An Officer And Four Gentlemen

What happens when four con men go head-to-head with the future President of the United States?

John Grisham's always been known for his legal thrillers - his stories and characters, all drawn from the legal profession, run deep with their explorations of race, friendship, loyalty and moral ambiguity. And so his latest thriller, "The Brethren", comes as a pleasant surprise - similar in vein to "The Rainmaker", Grisham adopts a much lighter tone and once again demonstrates to his wholly-captivated audience how a string of apparently unrelated coincidences can be woven into a strong, funny and enjoyable tale.

"The Brethren" spans two different worlds: one is the world of high politics, in which an unassuming Senator is being quietly anointed to become the next President of the United States by a powerful CIA chieftain, and the other is a low-security prison, in which a group of three former judges, known as the Brethren, are slowly fine-tuning a mail order scam. Unwittingly, they discover a piece of information that could do irreparable damage to the Senator's chances of becoming the next President - and as they slowly understand the import of what they know, they begin to see the possibilities of doing themselves some good out of it...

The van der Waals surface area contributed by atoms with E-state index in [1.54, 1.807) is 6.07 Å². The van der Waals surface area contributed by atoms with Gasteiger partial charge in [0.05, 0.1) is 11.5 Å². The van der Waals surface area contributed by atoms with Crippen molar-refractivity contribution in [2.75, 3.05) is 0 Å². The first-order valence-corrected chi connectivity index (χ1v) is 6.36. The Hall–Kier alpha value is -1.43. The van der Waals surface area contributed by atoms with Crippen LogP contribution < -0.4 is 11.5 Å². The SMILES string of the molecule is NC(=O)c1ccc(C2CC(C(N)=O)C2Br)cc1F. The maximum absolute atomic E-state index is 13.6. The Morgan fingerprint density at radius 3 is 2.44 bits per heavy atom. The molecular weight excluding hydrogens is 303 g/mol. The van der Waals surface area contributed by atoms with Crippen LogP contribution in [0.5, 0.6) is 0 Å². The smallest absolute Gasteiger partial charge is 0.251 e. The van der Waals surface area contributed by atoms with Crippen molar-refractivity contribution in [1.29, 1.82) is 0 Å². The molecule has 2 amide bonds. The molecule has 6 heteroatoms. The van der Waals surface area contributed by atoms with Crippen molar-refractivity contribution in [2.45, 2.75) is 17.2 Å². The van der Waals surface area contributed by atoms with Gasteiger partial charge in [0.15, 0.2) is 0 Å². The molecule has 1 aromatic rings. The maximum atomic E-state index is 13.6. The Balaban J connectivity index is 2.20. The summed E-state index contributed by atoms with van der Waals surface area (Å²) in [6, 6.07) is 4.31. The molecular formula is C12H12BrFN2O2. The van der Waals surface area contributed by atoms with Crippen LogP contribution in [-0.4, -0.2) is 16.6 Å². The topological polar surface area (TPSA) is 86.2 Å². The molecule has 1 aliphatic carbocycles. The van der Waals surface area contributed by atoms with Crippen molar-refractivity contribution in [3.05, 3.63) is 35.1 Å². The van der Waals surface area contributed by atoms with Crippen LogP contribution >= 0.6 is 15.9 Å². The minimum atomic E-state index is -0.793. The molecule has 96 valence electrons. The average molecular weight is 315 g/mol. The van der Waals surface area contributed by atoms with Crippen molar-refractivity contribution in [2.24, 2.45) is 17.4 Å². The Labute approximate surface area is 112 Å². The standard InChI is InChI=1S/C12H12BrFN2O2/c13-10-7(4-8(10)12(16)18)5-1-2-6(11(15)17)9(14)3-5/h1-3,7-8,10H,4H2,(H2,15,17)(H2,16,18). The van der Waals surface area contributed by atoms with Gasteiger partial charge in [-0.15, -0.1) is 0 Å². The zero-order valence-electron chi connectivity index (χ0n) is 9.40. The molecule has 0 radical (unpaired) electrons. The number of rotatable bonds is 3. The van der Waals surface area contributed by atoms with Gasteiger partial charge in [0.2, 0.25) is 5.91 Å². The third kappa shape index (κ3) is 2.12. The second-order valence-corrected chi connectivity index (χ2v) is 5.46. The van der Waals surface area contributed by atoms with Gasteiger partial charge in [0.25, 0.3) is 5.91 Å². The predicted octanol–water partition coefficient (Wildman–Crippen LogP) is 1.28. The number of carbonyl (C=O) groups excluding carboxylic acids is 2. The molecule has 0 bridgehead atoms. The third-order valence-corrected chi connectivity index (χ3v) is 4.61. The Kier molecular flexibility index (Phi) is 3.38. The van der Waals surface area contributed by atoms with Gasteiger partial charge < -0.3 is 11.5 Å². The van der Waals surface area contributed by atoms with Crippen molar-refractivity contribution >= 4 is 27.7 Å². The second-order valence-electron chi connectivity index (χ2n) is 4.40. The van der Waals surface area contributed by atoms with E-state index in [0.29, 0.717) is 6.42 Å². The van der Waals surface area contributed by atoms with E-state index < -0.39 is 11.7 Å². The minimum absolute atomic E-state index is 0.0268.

As you can imagine, "The Brethren" sometimes crosses the boundaries of plausibility; but the book takes itself so light-heartedly, and Grisham's treatment of his subject matter is so expert, that it's difficult to get annoyed. Of course, Grisham's no stranger to the bestseller list - each of his previous novels has sold millions, and he's had almost a decade's worth of experience writing legal thrillers - but by deciding to forego the high-brow philosophical wrangling that characterized previous thrillers for a romp through a career criminal's mind, he's brought a breath of fresh air to the been-there-done-that legal thriller, done himself a world of good...and given us a great read to boot!

This article was first published on 14 Mar 2000.